Baby wake times to get baby taking great naps. This post walks you through how long baby should be awake at each age and how to know the signs that baby is ready for sleep.
One of the most important steps to establishing healthy sleep habits and getting your baby to sleep well is to have waketime length correct. It can take time to master, but I have put years of experience and many polls into posts to help you get there as fast as possible.
It might surprise you to realize there can be a wide variation of optimal lengths among babies. Below are some poll results from readers of this blog. These poll results really illustrate the fact that every baby is different. There are averages and there are most commons, but ultimately it is up to you to figure out what is the optimal waketime length for your baby.
- Baby Wake Times
- What is Optimal Waketime Length?
- Approximate Optimal Waketime Lengths by Age
- How Long Should a Newborn Stay Awake
- How Long Should a Baby Stay Awake
- Why the Variation in Wake Time Lengths?
- A Note On Sleep Regression
- Baby Wake Times Questions
- Should I wake my baby in the morning?
- What time should a baby go to bed?
- Waketime Length Conclusion
- Other Posts to Help you Figure out “Optimal”
- Frequently Asked Waketime Length Questions:
Baby Wake Times
Your baby wake times are the amount of time your baby is awake between nap. Wake time will be from the time your baby wakes up until the time your baby goes back down for a nap or for bedtime.
Baby sleep is so dependent on getting this wake time length correct. Babies sleep so much better when their wake time length was correct. They will fall asleep easier and they will sleep through the sleep transition easily if the wake time length was correct. Your little one will make it through the sleep cycle and wake up refreshed.
That means naps will be 1.5 to 2 hours long and baby will either sleep through the night or wake up less often in the night. For that purpose, I have written this post to help you get wake time length spot on. This post will help you get your Babywise wake time length down.
What is Optimal Waketime Length?
Optimal means your baby goes down for a nap relatively easily without much crying. This is more applicable for younger babies or babies just starting sleep training.
Some babies cry more than others during sleep training. Sometimes the non-criers randomly have a hard time settling down. Many times this is related to over-tiredness and over-stimulation. Keep notes of waketime lengths and activities to see if there is a pattern with good naps and not-so-good naps.
Optimal means your baby takes the appropriate length of nap for the age and cycle length. If your baby is waking early, then she is likely awake too long before the nap and you will need to shorten the wake time length so baby has less time awake between naps. See Easy Nap Fix
Optimal means your baby goes to sleep rather quickly. This is more applicable to older babies who are past the sleep training process. If baby is falling asleep quietly and quickly, you know you have baby wake time length correct.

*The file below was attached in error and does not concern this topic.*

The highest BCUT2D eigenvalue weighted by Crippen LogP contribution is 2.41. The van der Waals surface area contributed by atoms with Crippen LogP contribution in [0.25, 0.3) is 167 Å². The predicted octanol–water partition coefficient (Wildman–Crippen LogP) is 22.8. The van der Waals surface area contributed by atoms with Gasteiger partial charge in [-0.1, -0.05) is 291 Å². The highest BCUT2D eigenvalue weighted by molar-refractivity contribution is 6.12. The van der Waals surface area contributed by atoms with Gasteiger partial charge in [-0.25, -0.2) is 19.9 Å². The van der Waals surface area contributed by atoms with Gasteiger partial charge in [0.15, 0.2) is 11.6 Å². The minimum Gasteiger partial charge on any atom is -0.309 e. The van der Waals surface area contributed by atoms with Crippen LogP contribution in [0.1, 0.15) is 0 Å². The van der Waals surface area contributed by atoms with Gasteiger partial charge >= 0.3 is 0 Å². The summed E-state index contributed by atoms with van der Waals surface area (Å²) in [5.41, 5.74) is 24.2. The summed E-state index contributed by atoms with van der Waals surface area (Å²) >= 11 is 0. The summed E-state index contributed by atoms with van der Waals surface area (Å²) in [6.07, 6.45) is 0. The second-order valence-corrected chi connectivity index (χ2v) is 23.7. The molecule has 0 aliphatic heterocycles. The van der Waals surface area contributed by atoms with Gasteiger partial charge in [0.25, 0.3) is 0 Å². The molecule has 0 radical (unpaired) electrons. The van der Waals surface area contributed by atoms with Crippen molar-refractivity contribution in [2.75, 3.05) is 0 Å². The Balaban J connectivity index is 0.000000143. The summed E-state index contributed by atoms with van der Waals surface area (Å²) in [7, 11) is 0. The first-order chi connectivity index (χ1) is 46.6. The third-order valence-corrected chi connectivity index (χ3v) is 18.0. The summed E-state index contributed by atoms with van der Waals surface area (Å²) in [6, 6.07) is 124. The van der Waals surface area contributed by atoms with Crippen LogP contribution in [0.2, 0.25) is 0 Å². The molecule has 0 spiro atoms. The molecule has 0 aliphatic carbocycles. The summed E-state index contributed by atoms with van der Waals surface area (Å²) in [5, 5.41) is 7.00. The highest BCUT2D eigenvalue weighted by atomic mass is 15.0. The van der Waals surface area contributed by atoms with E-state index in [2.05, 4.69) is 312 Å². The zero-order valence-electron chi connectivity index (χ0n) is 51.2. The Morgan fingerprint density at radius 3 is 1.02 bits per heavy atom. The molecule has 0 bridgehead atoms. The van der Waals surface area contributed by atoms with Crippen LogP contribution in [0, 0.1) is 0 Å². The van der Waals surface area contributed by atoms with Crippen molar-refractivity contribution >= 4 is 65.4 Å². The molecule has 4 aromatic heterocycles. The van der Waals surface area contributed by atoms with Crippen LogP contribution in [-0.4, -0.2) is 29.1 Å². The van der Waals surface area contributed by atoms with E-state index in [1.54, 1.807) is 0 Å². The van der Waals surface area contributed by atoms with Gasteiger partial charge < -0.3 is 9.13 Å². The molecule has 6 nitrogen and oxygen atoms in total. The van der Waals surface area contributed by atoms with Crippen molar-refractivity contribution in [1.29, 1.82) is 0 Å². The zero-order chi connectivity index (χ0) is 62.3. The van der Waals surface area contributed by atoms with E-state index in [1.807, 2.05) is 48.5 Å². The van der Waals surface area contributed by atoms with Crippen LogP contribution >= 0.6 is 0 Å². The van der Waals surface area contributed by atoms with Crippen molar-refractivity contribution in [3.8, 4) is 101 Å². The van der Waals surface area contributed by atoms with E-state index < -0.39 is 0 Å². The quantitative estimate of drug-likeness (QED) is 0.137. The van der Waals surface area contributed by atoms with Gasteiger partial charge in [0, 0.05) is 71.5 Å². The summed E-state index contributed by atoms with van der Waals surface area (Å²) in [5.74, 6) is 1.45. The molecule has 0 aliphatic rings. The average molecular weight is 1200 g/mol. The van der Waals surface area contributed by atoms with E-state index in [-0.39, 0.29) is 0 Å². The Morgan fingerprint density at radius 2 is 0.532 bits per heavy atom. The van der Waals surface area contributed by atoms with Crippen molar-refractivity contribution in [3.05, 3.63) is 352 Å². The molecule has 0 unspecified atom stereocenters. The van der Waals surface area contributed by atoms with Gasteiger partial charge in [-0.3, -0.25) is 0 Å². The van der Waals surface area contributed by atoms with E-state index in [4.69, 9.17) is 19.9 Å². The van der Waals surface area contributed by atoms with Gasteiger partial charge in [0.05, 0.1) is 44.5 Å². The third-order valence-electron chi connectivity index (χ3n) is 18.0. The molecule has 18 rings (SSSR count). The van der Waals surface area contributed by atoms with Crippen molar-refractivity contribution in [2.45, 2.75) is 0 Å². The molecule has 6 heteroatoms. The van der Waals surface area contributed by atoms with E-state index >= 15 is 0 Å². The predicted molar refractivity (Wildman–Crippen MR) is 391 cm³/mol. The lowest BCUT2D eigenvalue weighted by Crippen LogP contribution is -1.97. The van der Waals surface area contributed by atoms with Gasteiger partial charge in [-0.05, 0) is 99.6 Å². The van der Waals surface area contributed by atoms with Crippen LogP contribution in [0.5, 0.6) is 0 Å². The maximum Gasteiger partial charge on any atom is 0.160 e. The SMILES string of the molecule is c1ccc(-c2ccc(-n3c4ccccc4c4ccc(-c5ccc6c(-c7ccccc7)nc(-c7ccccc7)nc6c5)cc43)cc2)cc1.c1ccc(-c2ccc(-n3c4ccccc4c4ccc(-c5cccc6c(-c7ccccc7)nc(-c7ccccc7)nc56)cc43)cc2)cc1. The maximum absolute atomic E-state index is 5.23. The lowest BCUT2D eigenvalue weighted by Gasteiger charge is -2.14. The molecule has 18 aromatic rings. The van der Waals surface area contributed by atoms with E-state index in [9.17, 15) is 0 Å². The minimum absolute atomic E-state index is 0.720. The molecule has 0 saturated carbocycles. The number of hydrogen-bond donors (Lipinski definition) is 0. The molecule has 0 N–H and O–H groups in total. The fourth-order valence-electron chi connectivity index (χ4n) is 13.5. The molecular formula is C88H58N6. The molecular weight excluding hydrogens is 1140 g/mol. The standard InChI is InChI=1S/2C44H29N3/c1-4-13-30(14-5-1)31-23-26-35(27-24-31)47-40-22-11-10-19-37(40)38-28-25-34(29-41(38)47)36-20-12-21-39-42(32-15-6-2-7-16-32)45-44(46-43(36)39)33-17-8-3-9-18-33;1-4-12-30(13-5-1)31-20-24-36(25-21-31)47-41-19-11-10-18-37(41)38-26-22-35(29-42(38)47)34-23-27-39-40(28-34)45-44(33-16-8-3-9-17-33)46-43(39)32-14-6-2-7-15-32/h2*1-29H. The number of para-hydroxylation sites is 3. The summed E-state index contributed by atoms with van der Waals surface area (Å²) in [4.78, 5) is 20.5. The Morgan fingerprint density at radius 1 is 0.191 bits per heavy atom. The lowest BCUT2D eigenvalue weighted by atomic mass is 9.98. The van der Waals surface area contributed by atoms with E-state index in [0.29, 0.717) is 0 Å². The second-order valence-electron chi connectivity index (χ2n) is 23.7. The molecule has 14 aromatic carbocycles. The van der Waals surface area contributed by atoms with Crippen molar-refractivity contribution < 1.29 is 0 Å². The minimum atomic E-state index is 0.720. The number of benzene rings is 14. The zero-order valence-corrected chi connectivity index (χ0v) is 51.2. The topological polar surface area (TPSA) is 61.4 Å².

If your baby suddenly starts playing for long periods before naps, then you likely need to extend your waketime. Baby will need a longer wake time to help get in that extra stimulation needed before nap or bedtime starts. Even just adding 5 minutes can do the trick.
I often get asked how quickly baby should fall asleep. That can vary from baby to baby. Pay attention to what is a good length for your baby. I often found my babies would fall asleep in 5-10 minutes when wake time lengths were correct. The Baby Whisperer says it can take up to 20 minutes. For all of my babies, 20 minutes meant I had things timed incorrectly, but that might be a good length for your baby.
Optimal means your baby wakes up from a nap and is happy. Granted many babies (especially newborns) wake up crying because they are hungry, but once you feed your baby, she should be a happy baby. Many babies will get fussy as the next nap approaches, which is fine.
Optimal means your baby can focus during playtime. A well-rested baby can focus.
Optimal means your baby is able to maintain waketimes happily throughout the day. This does exclude any witching hour times of day. Evenings are often a fussy time of day for babies even if wake time lengths are perfect. Typically, waketimes get longer throughout the day, not shorter. If waketimes are progressively getting shorter, then earlier waketimes might be too long. If you have a newborn, waketimes are typically about the same length all day long.
Read how to calculate baby wake time length here:
Approximate Optimal Waketime Lengths by Age
How long should a newborn stay awake? Most younger babies (newborns) need a really short waketime. Also, most newborns are going to be quite similar to each other in optimal lengths. Newborn sleep schedules do not vary very much.
As the babies get older, more of a variation happens for baby awake time. Take my children for example. At 6 months, Brayden was at about 2 hour waketime while Kaitlyn was at about 1 hour. Two kids, same mom, two very different waketimes.